By CARL E. FEATHER - firstname.lastname@example.org
When C. Langdon “Rudy” Campbell first saw the farming equipment that the Lenox Historical Society donated to the Ashtabula Maritime and Surface Transportation Museum, he questioned the connection.
Campbell, historian and model maker for the museum, was accustomed to thinking of transportation in terms of trains, car ferries and freighters, not grain drills pulled by horses.
With a little help from Glenn Beagle, the museum’s assistant director, it all made sense, however. So much sense, Campbell and Beagle are planning to open in May 2013 two displays dedicated to the farm machinery and implements that came from Lenox Township.
Campbell likens it to “Phoenix rising from the ashes,” referring to the defunct Lenox Historical Society’s collection being perpetuated by “The Lenox Pioneer and Settler Farming Museum.” The displays are tentatively planned for a garage and two rooms in a colonial house west of the museum.
Finding storage space for the donations was a challenge, let alone a display area.
“We are up to our ears in displays,” said Campbell, who supports the idea of greatly expanding the museum’s physical structure. Only $6 million stands between the plan and its execution. Campbell says the expansion would allow a fuller exploration of the museum’s surface transportation mandate, which the donations extended to farm machinery.
The connection between farming and transportation, even on the Great Lakes, is not as tenuous as it may seem at first pass. Campbell points out that it was the settler’s quest for more productive farm land that fueled the westward expansion from the East Coast. In that region, a yield of three or four bushels was good. In the Western Reserve, yields were at least 50 percent higher.
The pioneer often started out living in a village rather than on a farm. He purchased wilderness land, walked or rode a horse to his plot, built a lean-to for basic shelter, then labored for weeks clearing and planting. After several years, the farm would be large enough to support the family, and the settler would move them onto the property, necessitating a better connection to the outside world than the footpath he followed into the wilderness.
As the farm produced a surplus, the need for even better transportation routes arose — roads wide enough to accommodate a wagon, reliable bridges to span fickle streams.
When the farmer had enough cash in hand to strike out again, he often sold his farm and pushed farther west, repeating the cycle until he was worn out or bust.
“His business was not farming, it was creating farms,” Campbell said.
Ashtabula and Cleveland developed as terminals for the surplus raised by the farms that followed this pattern of expansion. Initially, poor transportation options necessitated “value-added” agriculture — such as converting surplus corn into whiskey. Transportation remained a factor; exporting whiskey gave Ashtabula Harbor its start in the early 1830s. Meanwhile, herding routes criss-crossed the landscape as everything from geese to hogs, sheep to cattle, were driven to markets in Pittsburgh, Baltimore and other eastern livestock hubs.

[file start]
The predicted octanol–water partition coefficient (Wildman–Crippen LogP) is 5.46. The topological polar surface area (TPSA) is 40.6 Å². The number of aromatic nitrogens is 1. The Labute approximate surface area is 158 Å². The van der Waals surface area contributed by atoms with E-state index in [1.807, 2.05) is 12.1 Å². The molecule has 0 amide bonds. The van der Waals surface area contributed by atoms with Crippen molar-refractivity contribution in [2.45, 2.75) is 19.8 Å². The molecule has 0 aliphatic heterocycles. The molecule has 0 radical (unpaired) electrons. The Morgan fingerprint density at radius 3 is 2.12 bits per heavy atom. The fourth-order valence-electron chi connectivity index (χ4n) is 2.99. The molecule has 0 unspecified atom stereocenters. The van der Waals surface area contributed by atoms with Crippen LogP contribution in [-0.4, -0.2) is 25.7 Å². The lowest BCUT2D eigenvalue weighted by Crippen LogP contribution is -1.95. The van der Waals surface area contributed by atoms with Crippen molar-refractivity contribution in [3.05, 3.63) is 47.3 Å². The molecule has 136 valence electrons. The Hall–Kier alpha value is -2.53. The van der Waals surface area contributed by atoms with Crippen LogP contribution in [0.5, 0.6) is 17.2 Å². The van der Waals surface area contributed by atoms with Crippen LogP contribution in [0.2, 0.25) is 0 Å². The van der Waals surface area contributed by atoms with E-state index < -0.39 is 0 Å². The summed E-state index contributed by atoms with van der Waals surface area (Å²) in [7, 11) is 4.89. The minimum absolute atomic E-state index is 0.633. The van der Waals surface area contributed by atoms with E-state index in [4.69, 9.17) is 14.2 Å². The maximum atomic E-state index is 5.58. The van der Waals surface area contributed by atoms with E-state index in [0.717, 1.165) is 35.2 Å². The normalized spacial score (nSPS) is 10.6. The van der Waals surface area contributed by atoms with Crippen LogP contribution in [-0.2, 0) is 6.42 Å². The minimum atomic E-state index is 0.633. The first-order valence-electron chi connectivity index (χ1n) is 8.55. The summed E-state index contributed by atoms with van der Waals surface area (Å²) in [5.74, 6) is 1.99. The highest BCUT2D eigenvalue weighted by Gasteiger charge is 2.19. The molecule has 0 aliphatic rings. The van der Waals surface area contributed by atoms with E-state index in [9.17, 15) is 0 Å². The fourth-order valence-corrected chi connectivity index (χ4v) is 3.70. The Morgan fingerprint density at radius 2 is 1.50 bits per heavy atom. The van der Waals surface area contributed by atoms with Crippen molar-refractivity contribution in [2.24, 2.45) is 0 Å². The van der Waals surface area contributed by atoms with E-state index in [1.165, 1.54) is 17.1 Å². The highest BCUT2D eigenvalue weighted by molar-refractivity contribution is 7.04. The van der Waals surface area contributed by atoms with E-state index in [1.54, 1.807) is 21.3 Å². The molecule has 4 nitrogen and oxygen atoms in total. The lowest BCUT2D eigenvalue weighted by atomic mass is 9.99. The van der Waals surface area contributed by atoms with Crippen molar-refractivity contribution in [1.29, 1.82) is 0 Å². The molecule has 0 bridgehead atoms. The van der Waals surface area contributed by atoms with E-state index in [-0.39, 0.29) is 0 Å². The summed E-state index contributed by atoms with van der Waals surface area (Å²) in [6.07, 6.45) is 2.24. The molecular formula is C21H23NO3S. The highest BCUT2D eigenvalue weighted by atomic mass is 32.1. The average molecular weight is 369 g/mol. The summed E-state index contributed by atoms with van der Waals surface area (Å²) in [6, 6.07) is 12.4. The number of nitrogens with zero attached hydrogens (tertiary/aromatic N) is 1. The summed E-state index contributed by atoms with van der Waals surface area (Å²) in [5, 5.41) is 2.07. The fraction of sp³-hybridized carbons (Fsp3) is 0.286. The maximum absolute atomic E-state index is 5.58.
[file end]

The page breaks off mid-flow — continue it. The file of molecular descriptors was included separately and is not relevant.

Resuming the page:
The Great Lakes became a major transportation artery for grain raised in the upper Midwest and Great Plains, providing yet another connection between farming and the maritime industry. In Ohio, the farming industry also gave rise to the manufacture of farming equipment, some of which is among the donations that Lenox Historical sent to the Maritime Museum.
“We’re directly related to (farming) because of the transportation,” Campbell said, explaining why the museum accepted the farming equipment.
Its paint fading, its metal rusting, much of the machinery is familiar to Beagle, who grew up in rural southwest Pennsylvania.
“I knew exactly what it was, because I used it,” Beagle said.
He recalls using a scoop pan like the one that came from Lenox and said it is especially appropriate considering that those devices, powered by horses or mules, help scoop the harbor out of a swamp.
Among the larger farming items is an Oliver corn planter, most likely manufactured for a beast to pull and later adapted to tractor use. Beagle is so familiar with how the device works, he can point out the location of missing parts and describe their function. He likewise is personally experienced in the operation of the potato digger, and recalls what a muddy, cold task it was to harvest spuds, despite the benefit of horse-drawn mechanization.
There’s also a corn sheller, silage cutter, grain drill, hay seed broadcaster and many smaller implements that the volunteers plan to display come spring. Both Beagle and Campbell say there is much work to be done in the interim, and they sure could use help with the project this winter.
A love of history drives these retirees’ efforts, but even stronger is their passion for making history relevant to every person who visits the museum.
“So many people know so little about how their grandfather or great-grandfather started out,” Campbell said. “Back then, a day’s labor had to be a day’s labor. It had to be done, or you couldn’t eat.”